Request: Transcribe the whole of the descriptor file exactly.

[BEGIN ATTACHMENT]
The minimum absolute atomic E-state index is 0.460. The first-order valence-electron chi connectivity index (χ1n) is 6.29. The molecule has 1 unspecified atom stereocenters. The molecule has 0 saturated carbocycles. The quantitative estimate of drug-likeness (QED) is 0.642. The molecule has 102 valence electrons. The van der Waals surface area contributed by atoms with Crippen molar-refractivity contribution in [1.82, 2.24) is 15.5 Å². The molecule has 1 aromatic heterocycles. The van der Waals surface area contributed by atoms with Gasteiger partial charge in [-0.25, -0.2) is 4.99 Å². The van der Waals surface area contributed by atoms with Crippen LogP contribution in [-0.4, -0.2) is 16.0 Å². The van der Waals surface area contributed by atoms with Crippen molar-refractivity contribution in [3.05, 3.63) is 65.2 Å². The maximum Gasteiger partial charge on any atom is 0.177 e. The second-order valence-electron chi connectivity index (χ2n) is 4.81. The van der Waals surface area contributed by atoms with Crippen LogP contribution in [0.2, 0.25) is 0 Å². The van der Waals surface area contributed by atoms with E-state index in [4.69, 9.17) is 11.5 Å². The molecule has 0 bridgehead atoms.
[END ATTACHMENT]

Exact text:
The minimum absolute atomic E-state index is 0.460. The first-order valence-electron chi connectivity index (χ1n) is 6.29. The molecule has 1 unspecified atom stereocenters. The molecule has 0 saturated carbocycles. The quantitative estimate of drug-likeness (QED) is 0.642. The molecule has 102 valence electrons. The van der Waals surface area contributed by atoms with Crippen molar-refractivity contribution in [1.82, 2.24) is 15.5 Å². The molecule has 1 aromatic heterocycles. The van der Waals surface area contributed by atoms with Gasteiger partial charge in [-0.25, -0.2) is 4.99 Å². The van der Waals surface area contributed by atoms with Crippen LogP contribution in [-0.4, -0.2) is 16.0 Å². The van der Waals surface area contributed by atoms with Crippen molar-refractivity contribution in [3.05, 3.63) is 65.2 Å². The maximum Gasteiger partial charge on any atom is 0.177 e. The second-order valence-electron chi connectivity index (χ2n) is 4.81. The van der Waals surface area contributed by atoms with Crippen LogP contribution in [0.2, 0.25) is 0 Å². The van der Waals surface area contributed by atoms with E-state index in [4.69, 9.17) is 11.5 Å². The molecule has 0 bridgehead atoms.